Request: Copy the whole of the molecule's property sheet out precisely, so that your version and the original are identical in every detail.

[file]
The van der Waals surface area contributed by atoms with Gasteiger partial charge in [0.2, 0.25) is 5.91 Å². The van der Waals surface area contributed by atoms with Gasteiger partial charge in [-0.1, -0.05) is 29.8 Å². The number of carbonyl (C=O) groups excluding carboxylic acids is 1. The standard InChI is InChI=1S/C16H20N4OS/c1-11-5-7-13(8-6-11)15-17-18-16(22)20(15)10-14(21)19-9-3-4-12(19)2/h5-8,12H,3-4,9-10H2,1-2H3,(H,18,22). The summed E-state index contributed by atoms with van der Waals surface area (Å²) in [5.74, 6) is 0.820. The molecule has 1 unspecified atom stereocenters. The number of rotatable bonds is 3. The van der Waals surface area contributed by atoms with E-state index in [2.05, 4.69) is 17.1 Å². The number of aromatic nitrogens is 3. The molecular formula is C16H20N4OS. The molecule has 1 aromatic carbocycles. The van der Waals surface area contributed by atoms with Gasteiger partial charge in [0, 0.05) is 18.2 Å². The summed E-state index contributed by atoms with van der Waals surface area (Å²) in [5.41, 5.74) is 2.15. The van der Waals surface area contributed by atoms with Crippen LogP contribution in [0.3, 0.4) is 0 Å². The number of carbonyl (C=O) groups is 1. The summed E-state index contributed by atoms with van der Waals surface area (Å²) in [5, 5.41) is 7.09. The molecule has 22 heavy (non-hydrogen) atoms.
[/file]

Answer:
The van der Waals surface area contributed by atoms with Gasteiger partial charge in [0.2, 0.25) is 5.91 Å². The van der Waals surface area contributed by atoms with Gasteiger partial charge in [-0.1, -0.05) is 29.8 Å². The number of carbonyl (C=O) groups excluding carboxylic acids is 1. The standard InChI is InChI=1S/C16H20N4OS/c1-11-5-7-13(8-6-11)15-17-18-16(22)20(15)10-14(21)19-9-3-4-12(19)2/h5-8,12H,3-4,9-10H2,1-2H3,(H,18,22). The summed E-state index contributed by atoms with van der Waals surface area (Å²) in [5.74, 6) is 0.820. The molecule has 1 unspecified atom stereocenters. The number of rotatable bonds is 3. The van der Waals surface area contributed by atoms with E-state index in [2.05, 4.69) is 17.1 Å². The number of aromatic nitrogens is 3. The molecular formula is C16H20N4OS. The molecule has 1 aromatic carbocycles. The van der Waals surface area contributed by atoms with Gasteiger partial charge in [0, 0.05) is 18.2 Å². The summed E-state index contributed by atoms with van der Waals surface area (Å²) in [5.41, 5.74) is 2.15. The van der Waals surface area contributed by atoms with Crippen LogP contribution in [0.3, 0.4) is 0 Å². The number of carbonyl (C=O) groups is 1. The summed E-state index contributed by atoms with van der Waals surface area (Å²) in [5, 5.41) is 7.09. The molecule has 22 heavy (non-hydrogen) atoms.